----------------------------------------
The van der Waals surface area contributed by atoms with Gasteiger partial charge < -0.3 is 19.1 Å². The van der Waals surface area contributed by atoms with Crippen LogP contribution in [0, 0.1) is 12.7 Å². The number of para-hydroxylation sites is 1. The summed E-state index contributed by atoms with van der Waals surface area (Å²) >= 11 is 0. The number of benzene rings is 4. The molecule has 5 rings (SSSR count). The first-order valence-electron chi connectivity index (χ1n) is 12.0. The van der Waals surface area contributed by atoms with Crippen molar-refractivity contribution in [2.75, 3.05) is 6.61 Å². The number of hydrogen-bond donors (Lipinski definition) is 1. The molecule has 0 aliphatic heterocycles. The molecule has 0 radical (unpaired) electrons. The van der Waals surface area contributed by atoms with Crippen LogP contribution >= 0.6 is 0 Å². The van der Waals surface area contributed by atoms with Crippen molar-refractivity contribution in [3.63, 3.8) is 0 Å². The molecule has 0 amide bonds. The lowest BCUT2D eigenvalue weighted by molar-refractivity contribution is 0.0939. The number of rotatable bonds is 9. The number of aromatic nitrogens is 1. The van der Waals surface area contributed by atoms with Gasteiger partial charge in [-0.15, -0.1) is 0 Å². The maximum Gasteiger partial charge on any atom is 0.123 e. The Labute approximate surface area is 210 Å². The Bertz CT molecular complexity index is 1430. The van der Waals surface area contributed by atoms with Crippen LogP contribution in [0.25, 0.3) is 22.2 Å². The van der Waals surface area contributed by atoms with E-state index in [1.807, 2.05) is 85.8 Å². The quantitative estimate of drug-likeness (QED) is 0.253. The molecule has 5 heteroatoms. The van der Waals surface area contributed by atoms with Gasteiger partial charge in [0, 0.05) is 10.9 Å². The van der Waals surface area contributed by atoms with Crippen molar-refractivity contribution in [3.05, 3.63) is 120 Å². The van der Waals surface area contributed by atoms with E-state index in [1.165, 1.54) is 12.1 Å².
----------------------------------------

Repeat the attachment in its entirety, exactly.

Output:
The van der Waals surface area contributed by atoms with Gasteiger partial charge < -0.3 is 19.1 Å². The van der Waals surface area contributed by atoms with Crippen LogP contribution in [0, 0.1) is 12.7 Å². The number of para-hydroxylation sites is 1. The summed E-state index contributed by atoms with van der Waals surface area (Å²) >= 11 is 0. The number of benzene rings is 4. The molecule has 5 rings (SSSR count). The first-order valence-electron chi connectivity index (χ1n) is 12.0. The van der Waals surface area contributed by atoms with Crippen molar-refractivity contribution in [2.75, 3.05) is 6.61 Å². The number of hydrogen-bond donors (Lipinski definition) is 1. The molecule has 0 aliphatic heterocycles. The molecule has 0 radical (unpaired) electrons. The van der Waals surface area contributed by atoms with Crippen LogP contribution >= 0.6 is 0 Å². The van der Waals surface area contributed by atoms with Crippen molar-refractivity contribution in [3.63, 3.8) is 0 Å². The molecule has 0 amide bonds. The lowest BCUT2D eigenvalue weighted by molar-refractivity contribution is 0.0939. The number of rotatable bonds is 9. The number of aromatic nitrogens is 1. The van der Waals surface area contributed by atoms with Gasteiger partial charge in [-0.15, -0.1) is 0 Å². The maximum Gasteiger partial charge on any atom is 0.123 e. The Labute approximate surface area is 210 Å². The Bertz CT molecular complexity index is 1430. The van der Waals surface area contributed by atoms with Crippen LogP contribution in [0.25, 0.3) is 22.2 Å². The van der Waals surface area contributed by atoms with E-state index in [1.807, 2.05) is 85.8 Å². The quantitative estimate of drug-likeness (QED) is 0.253. The molecule has 5 heteroatoms. The van der Waals surface area contributed by atoms with Gasteiger partial charge in [0, 0.05) is 10.9 Å². The van der Waals surface area contributed by atoms with Crippen molar-refractivity contribution in [3.05, 3.63) is 120 Å². The van der Waals surface area contributed by atoms with E-state index in [1.165, 1.54) is 12.1 Å².